High-Priority Security Principles: Focus on Employees

December 2, 2014
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3 min read

Security should be a board-level concern. The volume, complexity and sophistication of attacks is rising rapidly, and massive breaches affecting household names are everyday news. Elevating security to a board-level concern is vital for business survivability.

IBM has recently released a report that provides chief executive officers (CEOs) and their C-level counterparts with five security principles that should be given the highest priority. These principles can be boiled down into the following three key areas:

  • Focusing on employees;
  • Putting controls around critical assets;
  • Having processes and technologies in place for responding better and faster.

This article looks to explore the first area, which is made up of two guiding principles.

Increase the Security IQ of Every Employee

According to the Ponemon Institute’s 2014 Cost of Data Breach Study, 60 percent of security incidents are caused by employee errors and internal system glitches. Internal threats can be particularly pernicious since employees often have access to the most sensitive information produced by an organization. Sending data to an unauthorized person — even mistakenly — or introducing errors that can lead to diminished data integrity being can have serious consequences. To reduce the risk of employee error, CEOs should ensure they encourage a culture of security throughout the organization.

A top security priority is to train employees right when they join the organization. However, this is not a one-off exercise. Official training should be conducted at least annually, along with constant reminders, preferably done in a way that is fun and engaging for employees. They need to be aware of the threats facing their organizations, including emerging threats, and the sort of behavior that is expected of them to reduce their role in spreading these threats. They should be thoroughly trained on the security policies that have been set and told why they are needed.

To ensure the message is getting through, employees throughout the organization should be tested to make sure the knowledge imparted through training and awareness sessions has sunk in and that they really do understand the messages. Consequences for noncompliance with security policies, including possible sanctions, should be clearly spelled out.

But even that might not be enough. Some people perform well in structured tests, while others do not. As an extra precaution, organizations should look to catch their employees off guard, using phishing exploits to gauge their response to realistic scenarios. This will help the organization ascertain where the gaps in understanding are so it can take steps to remedy them.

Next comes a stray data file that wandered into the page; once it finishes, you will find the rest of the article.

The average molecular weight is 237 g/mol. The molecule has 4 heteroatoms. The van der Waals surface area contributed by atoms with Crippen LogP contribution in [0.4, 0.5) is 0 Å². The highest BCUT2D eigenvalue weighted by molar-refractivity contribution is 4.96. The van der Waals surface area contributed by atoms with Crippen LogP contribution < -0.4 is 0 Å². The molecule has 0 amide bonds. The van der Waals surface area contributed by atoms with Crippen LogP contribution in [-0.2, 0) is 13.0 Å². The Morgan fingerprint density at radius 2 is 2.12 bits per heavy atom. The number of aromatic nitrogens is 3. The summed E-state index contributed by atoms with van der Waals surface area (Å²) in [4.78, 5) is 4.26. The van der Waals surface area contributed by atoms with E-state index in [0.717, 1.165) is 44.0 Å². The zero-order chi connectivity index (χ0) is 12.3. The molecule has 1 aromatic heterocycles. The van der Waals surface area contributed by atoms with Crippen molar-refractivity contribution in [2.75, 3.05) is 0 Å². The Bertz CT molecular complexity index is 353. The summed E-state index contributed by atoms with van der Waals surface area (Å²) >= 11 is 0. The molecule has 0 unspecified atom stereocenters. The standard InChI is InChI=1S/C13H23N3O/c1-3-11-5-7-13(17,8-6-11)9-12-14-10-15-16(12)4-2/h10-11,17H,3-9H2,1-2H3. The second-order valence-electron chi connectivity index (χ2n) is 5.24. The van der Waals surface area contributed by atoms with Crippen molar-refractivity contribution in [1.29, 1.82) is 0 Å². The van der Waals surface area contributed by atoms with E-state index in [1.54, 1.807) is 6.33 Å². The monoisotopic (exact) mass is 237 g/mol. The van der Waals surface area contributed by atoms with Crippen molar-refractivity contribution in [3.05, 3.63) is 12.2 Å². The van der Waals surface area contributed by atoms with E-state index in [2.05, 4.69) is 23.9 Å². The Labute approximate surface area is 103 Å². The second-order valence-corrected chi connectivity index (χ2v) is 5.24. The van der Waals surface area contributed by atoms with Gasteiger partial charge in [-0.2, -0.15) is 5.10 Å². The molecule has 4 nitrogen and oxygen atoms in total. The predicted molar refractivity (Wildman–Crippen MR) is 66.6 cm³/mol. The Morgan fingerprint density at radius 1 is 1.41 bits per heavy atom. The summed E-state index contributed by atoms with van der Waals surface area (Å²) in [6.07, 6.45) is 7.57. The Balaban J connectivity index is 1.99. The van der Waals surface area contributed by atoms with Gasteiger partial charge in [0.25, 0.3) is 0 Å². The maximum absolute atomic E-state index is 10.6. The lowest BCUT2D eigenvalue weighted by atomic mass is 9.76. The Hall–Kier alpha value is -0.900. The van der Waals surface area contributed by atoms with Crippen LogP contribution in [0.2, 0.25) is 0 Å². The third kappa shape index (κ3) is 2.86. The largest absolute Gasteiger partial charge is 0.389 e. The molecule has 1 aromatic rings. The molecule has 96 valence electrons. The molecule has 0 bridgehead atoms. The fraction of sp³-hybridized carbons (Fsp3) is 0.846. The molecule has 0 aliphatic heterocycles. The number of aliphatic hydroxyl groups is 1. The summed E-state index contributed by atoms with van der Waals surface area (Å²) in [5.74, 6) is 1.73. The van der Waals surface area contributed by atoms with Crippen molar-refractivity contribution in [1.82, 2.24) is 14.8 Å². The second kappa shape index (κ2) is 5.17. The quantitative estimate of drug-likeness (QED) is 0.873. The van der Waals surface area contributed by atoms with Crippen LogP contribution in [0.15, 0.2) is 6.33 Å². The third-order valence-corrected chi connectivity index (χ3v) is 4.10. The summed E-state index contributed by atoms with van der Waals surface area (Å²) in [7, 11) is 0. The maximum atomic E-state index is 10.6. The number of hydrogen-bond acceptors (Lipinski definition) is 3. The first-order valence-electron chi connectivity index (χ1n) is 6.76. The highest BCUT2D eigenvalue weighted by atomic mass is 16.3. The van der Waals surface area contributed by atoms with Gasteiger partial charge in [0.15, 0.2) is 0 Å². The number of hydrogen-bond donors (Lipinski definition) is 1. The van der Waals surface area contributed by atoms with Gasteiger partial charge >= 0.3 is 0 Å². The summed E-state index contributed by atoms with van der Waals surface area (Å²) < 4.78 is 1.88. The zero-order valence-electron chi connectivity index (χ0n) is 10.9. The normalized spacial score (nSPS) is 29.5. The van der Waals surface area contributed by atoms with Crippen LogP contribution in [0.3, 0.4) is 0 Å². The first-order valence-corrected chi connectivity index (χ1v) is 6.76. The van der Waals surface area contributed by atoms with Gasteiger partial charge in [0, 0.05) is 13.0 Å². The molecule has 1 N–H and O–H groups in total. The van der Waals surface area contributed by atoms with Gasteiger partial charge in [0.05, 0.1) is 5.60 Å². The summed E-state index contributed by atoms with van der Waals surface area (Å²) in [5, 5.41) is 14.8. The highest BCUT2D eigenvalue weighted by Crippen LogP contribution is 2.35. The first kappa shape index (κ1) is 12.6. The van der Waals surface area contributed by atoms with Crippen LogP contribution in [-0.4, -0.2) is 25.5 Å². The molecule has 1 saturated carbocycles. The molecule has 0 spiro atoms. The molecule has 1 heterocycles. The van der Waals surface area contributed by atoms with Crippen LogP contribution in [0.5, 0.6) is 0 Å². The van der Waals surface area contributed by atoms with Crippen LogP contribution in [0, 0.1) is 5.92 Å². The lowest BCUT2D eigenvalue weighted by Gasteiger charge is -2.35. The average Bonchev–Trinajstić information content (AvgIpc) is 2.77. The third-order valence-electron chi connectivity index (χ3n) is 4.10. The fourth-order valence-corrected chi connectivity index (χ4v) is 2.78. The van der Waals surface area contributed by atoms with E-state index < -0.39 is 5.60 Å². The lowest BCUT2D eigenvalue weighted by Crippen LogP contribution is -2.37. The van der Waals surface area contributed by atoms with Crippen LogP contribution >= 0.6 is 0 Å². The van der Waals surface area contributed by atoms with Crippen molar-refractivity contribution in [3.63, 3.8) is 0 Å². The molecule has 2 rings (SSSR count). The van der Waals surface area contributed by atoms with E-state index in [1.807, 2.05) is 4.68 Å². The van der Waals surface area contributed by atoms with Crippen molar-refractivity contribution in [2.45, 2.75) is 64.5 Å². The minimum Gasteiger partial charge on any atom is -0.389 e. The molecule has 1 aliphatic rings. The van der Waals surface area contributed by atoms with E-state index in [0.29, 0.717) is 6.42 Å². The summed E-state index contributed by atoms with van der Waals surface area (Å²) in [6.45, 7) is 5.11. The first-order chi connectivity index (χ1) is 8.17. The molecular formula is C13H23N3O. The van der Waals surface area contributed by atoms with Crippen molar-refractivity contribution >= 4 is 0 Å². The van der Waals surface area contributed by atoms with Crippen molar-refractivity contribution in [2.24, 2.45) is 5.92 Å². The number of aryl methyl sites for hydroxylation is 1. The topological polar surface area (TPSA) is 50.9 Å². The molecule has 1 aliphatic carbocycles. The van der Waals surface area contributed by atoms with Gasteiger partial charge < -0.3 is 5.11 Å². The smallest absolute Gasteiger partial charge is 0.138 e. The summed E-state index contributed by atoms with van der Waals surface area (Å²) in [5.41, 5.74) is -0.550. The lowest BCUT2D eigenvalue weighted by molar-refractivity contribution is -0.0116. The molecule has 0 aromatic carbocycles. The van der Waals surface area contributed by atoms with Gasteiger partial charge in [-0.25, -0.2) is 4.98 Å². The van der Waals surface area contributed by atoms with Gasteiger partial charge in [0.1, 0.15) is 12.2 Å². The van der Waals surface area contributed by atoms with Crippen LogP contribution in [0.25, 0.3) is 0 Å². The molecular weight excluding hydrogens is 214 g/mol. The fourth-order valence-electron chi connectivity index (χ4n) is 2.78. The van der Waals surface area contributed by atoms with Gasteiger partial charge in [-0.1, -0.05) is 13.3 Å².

Security Principles: Safeguard BYOD

At one time, organizations’ networks had clear boundaries, guarded by technologies such as firewalls. Today, those boundaries have all but disappeared. Mobile devices have become the device of choice for many employees and are constantly punching holes in traditional defenses. With mobile technologies quickly evolving and incorporating the latest and greatest features, many employees feel that their own devices are superior to those offered by their organizations. This has given rise to the bring-your-own-device (BYOD) phenomenon, with employees demanding to use the device of their choice for work purposes, especially since this removes the need to carry multiple devices for work and leisure purposes. Employees are the new perimeter.

Again, employee education is paramount for encouraging the safe use of personally owned devices, as well as security policies that spell out what is and what is not permissible. However, that alone is insufficient. Organizations must safeguard themselves by using technology to manage those devices and protect the data they contain, the transactions that are made with them and the applications that are permitted to contain corporate data.

Containerization is a strategy that has a central place in any enterprise mobility program. It provides a way to isolate corporate data on personal devices by enabling corporate and personal data to be placed in separate containers on the device. This allows different levels of security to be applied to different containers, ensuring the organization can safeguard its critical information while providing employees with the assurance that their personal data is safe from prying eyes. It also lets organizations retain the flexibility associated with the BYOD era, allowing for the safe use of any device rather than blocking network access until a particular device has been examined and certified.

Employees as the Front Line

The Cost of Data Breach Study estimates that the cost of dealing with a data breach increased by 15 percent in 2014 and will continue to rise. Employees and their devices are the front line of any organization, its human face to the world. To safeguard the organization from internal threats and external factors specifically targeting individual employees, it makes great sense to focus on employees themselves to lessen the chance that they inadvertently cause harm.

This is why security awareness and securing BYOD should be two of the main security principles espoused by boards of organizations. The next two articles in this series will focus on the other key security principles, examining how to best protect an organization’s crown jewels — its assets — and how to best prepare for and respond to security incidents.

Fran Howarth
Senior Analyst, Bloor Research

Fran Howarth is an industry analyst and writer specialising in security. She has worked within the security technology sector for more than 25 years in an ad...
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